This is nothing more than a school representing a modern Crusader culture and it will disappear even faster than the original Crusader state.

William said...

Yes, YBD, if there's one thing the crusaders were big on, it was sending their kids to the same schools as the arabs. In any case, the crusader states lasted nearly 200 years, which is quite a bit longer than Israel has.

Joel A. Levitt said...

‘Hand In Hand’ and the other efforts like it are the hope of the future. They provide a chance that Jews will stop hiding from other cultures and that Arabs will discover that Israelis are not monsters.

Thanks Dr. Avishai. I will provide whatever support I can to ‘Hand In Hand’.

Larry said...

I loved the whole account, it's inspiring without being gloppy. But what I especially loved - what I'd give Bernie a big hug for if we were ever on the same continent - was the comment about intermarriage:
"IT MAKES NO sense to point out, I suppose, that mixed marriages, like mixed schools, like mixed countries, produce the most resilient cultural strains--in this case, values drawn from Jewish history or philosophical reflection that stand the test of skepticism; Jewish rituals whose beauty can appeal even to those coming to them fresh."

If I were rich beyond the dreams of Midas, I'd put the whole thing on a giant billboard forever.

Y. Ben-David said...

Larry-
Sincere converts have always been welcome to the Jewish people. However, intermarriage statistically has meant born-Jews leaving and assimilating, not non-Jews coming in and sincerely converting. Of course, for people like Dana, that is good....as they see it , the fewer Jews , the better. Note how Dana calls much of Jewish culture and religion "rubbish", so the sooner it disappears, the better, in the name of "universalism", and this "universalism" is happens to be whatever values Dana and other "progressives" like Bernie have and the rest of us had better get on board....or else. Maybe what Dana believes is rubbish instead. What gives Dana and Bernie the right to decide what is "good" and "universal"? And if Bernie is advocating having families with some sort of mish-mash of observances, mixing celebrations of Xmas and Hanukkah, Passover and Easter, well this simply ends up giving the children case a major case of confusion of identities and values and they will likely end up chucking everything and being alienated from everything.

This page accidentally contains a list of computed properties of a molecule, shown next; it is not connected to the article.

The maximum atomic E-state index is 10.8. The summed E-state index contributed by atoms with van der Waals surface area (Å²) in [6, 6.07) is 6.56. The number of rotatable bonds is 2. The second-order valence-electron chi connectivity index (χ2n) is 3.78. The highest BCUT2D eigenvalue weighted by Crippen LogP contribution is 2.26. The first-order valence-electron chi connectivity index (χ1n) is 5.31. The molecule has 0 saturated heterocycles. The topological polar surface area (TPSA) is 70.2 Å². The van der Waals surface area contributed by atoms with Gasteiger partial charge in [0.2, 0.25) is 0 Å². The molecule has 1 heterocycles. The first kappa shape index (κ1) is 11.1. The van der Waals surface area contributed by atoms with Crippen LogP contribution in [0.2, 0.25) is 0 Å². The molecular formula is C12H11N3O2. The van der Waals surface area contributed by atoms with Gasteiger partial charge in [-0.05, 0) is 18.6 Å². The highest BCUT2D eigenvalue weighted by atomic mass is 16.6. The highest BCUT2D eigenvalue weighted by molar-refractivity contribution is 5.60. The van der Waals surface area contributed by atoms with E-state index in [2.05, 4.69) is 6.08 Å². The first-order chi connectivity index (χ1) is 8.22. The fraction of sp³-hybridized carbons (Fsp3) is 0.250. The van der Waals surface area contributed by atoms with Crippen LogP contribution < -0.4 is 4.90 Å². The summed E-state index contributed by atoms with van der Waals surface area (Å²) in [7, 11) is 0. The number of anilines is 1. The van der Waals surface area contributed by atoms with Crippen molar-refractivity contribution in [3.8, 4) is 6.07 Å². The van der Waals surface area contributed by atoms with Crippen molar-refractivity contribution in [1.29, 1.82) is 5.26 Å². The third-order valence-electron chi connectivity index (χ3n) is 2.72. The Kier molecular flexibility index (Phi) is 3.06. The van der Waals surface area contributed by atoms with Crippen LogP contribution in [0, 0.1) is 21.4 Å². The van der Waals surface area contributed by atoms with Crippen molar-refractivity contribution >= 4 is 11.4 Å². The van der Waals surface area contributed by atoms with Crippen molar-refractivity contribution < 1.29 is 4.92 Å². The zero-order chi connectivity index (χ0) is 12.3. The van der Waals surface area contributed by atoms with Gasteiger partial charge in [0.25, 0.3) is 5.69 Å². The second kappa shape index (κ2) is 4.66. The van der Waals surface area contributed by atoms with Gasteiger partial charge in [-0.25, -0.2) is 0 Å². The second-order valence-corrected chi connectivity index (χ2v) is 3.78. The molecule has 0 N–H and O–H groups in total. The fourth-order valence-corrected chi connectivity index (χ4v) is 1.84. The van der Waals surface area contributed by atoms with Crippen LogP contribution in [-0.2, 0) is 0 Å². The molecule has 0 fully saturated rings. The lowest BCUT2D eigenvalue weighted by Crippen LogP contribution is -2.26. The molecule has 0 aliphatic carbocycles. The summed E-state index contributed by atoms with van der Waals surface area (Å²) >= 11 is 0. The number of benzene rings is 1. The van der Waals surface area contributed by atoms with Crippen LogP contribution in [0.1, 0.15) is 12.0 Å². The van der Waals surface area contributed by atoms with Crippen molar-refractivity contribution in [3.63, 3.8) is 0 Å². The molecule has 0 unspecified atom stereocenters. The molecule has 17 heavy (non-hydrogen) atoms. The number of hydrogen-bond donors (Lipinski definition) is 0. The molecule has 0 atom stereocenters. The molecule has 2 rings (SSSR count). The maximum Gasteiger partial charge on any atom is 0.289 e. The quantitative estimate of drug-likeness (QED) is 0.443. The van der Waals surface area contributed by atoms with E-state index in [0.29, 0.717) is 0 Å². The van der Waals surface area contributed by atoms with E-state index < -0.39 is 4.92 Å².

Dana said...